Soliloquy from English Class

17 01 2012

I like my English class. I have a good teacher — she’s very funny and leads good discussions. We read good books and reenact scenes from A Christmas Carol and The Giver. Almost everybody in my class says that they like the class.

The case was not true last year.

In sixth grade English, most people hated the class. I didn’t even like the class. And English is one of my favorite classes. And there was no real reason people hated the class. Our teacher was nice. She was funny. We read pretty decent books, our projects weren’t too bad, and we had good discussions. But there was something….wrong with the class.

Once again it’s story time.

A friend of mine and I were standing outside the classroom. He asked me if I had done the reading. I said yes, and that the book we were reading (A Single Shard) was pretty good. My friend nodded and said he thought it was okay. We stood there for a few minutes and finally my friend said, “Do you like English class?”
I shook my head.
He looked surprised. We’d been friends for a long time and he knew I liked to read.
“Why not?”
I shrugged. “It’s kind of…boring.”
He nodded. “Yeah, I don’t like it either.”

The bell rang and we walked inside. I actually remember what we did in class that day —  worksheets on the characters and answering some discussion questions about the book’s theme. It wasn’t that hard for me.

But it was boring.

Our teacher tried. I’m not here to put the blame on anyone, and she was a nice lady. But it was still boring.

I met my friend again as we walked to lunch. We got in the pasta line and grabbed our trays.
“Man, that was boring,” he said as we walked down the line. He got his pasta and a breadstick and I got my pasta and breadstick.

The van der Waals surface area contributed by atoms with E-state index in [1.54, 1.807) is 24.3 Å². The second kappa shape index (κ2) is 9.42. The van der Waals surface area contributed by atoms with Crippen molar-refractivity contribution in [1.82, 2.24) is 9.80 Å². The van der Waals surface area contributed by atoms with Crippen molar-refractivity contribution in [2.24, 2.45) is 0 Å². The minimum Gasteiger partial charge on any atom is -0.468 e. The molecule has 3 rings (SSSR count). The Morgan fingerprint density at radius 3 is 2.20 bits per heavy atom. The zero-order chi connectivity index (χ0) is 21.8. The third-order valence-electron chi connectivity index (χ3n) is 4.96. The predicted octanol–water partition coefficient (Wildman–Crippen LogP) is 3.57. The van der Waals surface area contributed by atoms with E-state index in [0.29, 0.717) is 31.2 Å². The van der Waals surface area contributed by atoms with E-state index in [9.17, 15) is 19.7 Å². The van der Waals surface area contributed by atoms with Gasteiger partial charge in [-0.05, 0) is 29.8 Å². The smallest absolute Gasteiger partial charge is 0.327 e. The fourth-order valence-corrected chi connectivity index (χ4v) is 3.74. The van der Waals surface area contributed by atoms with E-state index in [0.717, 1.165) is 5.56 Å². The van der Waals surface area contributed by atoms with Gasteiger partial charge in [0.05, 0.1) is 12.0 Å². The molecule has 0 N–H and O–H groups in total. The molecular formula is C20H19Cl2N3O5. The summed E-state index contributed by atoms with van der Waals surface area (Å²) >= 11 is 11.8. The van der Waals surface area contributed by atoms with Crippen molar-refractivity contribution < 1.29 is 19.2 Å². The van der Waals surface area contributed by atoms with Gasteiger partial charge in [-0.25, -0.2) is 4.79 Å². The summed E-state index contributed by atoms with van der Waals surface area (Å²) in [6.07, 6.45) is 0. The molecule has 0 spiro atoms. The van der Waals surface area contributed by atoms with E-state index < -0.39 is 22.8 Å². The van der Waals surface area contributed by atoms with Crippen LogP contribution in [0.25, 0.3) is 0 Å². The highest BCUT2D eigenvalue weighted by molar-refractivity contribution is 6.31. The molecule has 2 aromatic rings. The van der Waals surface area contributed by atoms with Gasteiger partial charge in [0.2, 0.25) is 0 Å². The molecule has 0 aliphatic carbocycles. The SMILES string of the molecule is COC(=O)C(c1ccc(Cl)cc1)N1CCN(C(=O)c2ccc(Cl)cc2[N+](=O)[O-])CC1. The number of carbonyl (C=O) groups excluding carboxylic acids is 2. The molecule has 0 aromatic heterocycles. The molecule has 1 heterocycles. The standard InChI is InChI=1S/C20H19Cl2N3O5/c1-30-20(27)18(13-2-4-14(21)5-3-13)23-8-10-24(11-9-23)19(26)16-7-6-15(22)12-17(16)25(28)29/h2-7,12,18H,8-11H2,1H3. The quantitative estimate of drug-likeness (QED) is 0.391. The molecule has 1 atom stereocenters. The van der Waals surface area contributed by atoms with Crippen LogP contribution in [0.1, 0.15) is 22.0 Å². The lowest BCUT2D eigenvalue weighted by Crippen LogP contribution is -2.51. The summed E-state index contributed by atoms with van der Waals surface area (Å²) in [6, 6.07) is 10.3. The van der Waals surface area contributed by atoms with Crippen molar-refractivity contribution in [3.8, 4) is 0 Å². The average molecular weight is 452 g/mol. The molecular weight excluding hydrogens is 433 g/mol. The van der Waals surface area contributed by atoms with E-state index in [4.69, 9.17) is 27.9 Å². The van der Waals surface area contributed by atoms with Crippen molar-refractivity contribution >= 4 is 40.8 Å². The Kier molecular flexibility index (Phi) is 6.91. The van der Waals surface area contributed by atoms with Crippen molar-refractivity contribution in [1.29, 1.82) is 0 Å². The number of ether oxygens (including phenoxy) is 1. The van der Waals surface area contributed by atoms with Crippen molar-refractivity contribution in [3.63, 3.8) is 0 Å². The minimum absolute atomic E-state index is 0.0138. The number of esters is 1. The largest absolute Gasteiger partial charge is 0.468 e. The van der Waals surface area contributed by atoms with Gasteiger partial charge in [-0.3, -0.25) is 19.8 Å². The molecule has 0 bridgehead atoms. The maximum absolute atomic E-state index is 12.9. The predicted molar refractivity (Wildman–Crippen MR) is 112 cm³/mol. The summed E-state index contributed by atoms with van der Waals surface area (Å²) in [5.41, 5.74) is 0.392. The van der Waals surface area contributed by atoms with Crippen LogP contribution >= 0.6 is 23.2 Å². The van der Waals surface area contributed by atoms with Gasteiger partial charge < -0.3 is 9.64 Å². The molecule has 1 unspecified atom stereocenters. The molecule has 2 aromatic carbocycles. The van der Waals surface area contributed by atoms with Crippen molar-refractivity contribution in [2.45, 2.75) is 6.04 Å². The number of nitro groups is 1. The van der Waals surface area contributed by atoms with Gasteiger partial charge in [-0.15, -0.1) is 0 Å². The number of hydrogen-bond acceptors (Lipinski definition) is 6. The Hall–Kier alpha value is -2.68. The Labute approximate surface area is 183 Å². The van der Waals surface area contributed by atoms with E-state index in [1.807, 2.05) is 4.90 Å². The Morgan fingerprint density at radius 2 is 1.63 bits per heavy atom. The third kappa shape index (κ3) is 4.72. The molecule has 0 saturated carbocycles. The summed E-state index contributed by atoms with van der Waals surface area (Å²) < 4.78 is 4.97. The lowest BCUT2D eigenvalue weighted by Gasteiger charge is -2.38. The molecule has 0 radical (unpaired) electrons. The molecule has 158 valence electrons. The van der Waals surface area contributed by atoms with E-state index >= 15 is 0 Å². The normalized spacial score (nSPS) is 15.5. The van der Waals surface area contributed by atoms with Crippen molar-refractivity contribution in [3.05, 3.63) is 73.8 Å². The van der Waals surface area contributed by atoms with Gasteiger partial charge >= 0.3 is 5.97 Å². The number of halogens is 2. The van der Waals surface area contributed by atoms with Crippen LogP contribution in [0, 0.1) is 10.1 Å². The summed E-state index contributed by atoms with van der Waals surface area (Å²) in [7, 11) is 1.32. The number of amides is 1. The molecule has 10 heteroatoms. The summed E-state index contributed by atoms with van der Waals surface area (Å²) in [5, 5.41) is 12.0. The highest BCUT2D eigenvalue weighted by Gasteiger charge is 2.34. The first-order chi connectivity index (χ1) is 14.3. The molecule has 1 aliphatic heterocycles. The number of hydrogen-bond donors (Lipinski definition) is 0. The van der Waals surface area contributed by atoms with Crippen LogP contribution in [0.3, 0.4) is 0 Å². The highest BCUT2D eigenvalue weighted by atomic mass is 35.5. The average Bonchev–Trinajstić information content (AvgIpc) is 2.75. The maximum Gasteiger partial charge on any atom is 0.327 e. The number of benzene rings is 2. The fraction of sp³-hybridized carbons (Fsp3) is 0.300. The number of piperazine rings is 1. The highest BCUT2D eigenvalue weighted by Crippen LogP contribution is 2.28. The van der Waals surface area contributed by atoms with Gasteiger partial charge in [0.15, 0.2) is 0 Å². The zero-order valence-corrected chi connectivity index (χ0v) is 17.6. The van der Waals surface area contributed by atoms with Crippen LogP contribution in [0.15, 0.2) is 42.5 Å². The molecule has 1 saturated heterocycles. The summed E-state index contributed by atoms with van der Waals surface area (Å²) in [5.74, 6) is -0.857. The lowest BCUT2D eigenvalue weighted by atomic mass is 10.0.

“It was.”
“It’d be cooler if we did something crazy.”
I laughed. “Like dress up as flamingos or whatever?”
“Maybe not that crazy. But make it like, interesting.”
“Interesting is good.”
“Yeah.”

We got our food, sat down, and ate. The bell rang after about thirty minutes and we stood up and left.  The second part of English was after lunch. We spent the rest of the class finishing our work. I read a book. We discussed themes. The bell rang. I went to my locker and grabbed a notebook and headed to social studies.

So what was the point of this long-winded and probably not interesting story? It was to, um, prove a point.

And this point is: what makes the two English classes different? One was boring, even if it tried to be different, and one was interesting. This metaphor works for stories as well.

In the wise words of sixth graders,

Interesting is good.
Yeah.

There are some stories that are boring. Different stories will be boring to different people, and that’s the truth. People have different interests and ideas and not all books appeal to everyone. Some books people just think are universally boring, like the classics or poetry. (And I can speak to to the truth of that: ever heard a room full of sixth graders read “Walking by the Woods on a Snowy Evening?”)

And some books, like sixth grade English, try too hard. They try by attracting to the latest trend — dystopias, fantasy, books about magic and wizards. They try by flashing goregous shiny covers. They try by putting huge blurbs from bestselling authors across the front of books or comparing the book to a famous bestselling one.

But then there are some books that don’t try so hard. They’re interesting and fresh and funny and top people’s favorite books list, like seventh grade English. And they become the books that people love and enjoy. Classics and all-time favorites.

So I’m here to give you an incredibly simplistic piece of advice but an important one:

Don’t be boring with your stories.
Don’t try too hard.
Just do your best and be interesting.

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